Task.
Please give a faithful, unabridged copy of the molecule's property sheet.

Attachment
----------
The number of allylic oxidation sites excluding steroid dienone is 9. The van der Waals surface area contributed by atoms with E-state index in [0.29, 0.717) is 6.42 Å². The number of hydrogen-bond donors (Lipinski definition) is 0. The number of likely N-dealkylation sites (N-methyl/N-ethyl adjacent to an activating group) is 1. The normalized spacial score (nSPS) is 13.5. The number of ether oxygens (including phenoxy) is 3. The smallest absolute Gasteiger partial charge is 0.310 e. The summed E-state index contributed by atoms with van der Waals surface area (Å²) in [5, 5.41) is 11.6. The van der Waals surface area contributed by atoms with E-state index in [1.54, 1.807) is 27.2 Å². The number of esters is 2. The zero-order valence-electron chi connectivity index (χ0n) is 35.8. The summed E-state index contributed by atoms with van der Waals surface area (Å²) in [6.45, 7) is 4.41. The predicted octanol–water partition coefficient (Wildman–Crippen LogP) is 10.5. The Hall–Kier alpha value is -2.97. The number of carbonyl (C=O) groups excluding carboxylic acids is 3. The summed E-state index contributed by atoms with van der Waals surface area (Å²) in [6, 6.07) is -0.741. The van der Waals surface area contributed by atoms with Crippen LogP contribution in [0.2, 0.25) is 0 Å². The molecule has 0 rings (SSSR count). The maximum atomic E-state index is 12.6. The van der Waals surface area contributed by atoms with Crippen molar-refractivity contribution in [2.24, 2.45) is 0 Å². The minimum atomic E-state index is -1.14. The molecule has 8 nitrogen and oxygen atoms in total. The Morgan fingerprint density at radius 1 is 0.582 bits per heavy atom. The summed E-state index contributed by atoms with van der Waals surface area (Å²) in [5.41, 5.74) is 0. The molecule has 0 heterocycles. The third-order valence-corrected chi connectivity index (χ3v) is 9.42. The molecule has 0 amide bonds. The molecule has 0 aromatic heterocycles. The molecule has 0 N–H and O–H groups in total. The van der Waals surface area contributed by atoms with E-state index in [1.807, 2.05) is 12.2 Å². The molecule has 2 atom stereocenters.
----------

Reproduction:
The number of allylic oxidation sites excluding steroid dienone is 9. The van der Waals surface area contributed by atoms with E-state index in [0.29, 0.717) is 6.42 Å². The number of hydrogen-bond donors (Lipinski definition) is 0. The number of likely N-dealkylation sites (N-methyl/N-ethyl adjacent to an activating group) is 1. The normalized spacial score (nSPS) is 13.5. The number of ether oxygens (including phenoxy) is 3. The smallest absolute Gasteiger partial charge is 0.310 e. The summed E-state index contributed by atoms with van der Waals surface area (Å²) in [5, 5.41) is 11.6. The van der Waals surface area contributed by atoms with E-state index in [1.54, 1.807) is 27.2 Å². The number of esters is 2. The zero-order valence-electron chi connectivity index (χ0n) is 35.8. The summed E-state index contributed by atoms with van der Waals surface area (Å²) in [6.45, 7) is 4.41. The predicted octanol–water partition coefficient (Wildman–Crippen LogP) is 10.5. The Hall–Kier alpha value is -2.97. The number of carbonyl (C=O) groups excluding carboxylic acids is 3. The summed E-state index contributed by atoms with van der Waals surface area (Å²) in [6, 6.07) is -0.741. The van der Waals surface area contributed by atoms with Crippen LogP contribution in [0.2, 0.25) is 0 Å². The molecule has 0 rings (SSSR count). The maximum atomic E-state index is 12.6. The van der Waals surface area contributed by atoms with Crippen molar-refractivity contribution in [2.24, 2.45) is 0 Å². The minimum atomic E-state index is -1.14. The molecule has 8 nitrogen and oxygen atoms in total. The Morgan fingerprint density at radius 1 is 0.582 bits per heavy atom. The summed E-state index contributed by atoms with van der Waals surface area (Å²) in [5.41, 5.74) is 0. The molecule has 0 heterocycles. The third-order valence-corrected chi connectivity index (χ3v) is 9.42. The molecule has 0 amide bonds. The molecule has 0 aromatic heterocycles. The molecule has 0 N–H and O–H groups in total. The van der Waals surface area contributed by atoms with E-state index in [1.807, 2.05) is 12.2 Å². The molecule has 2 atom stereocenters.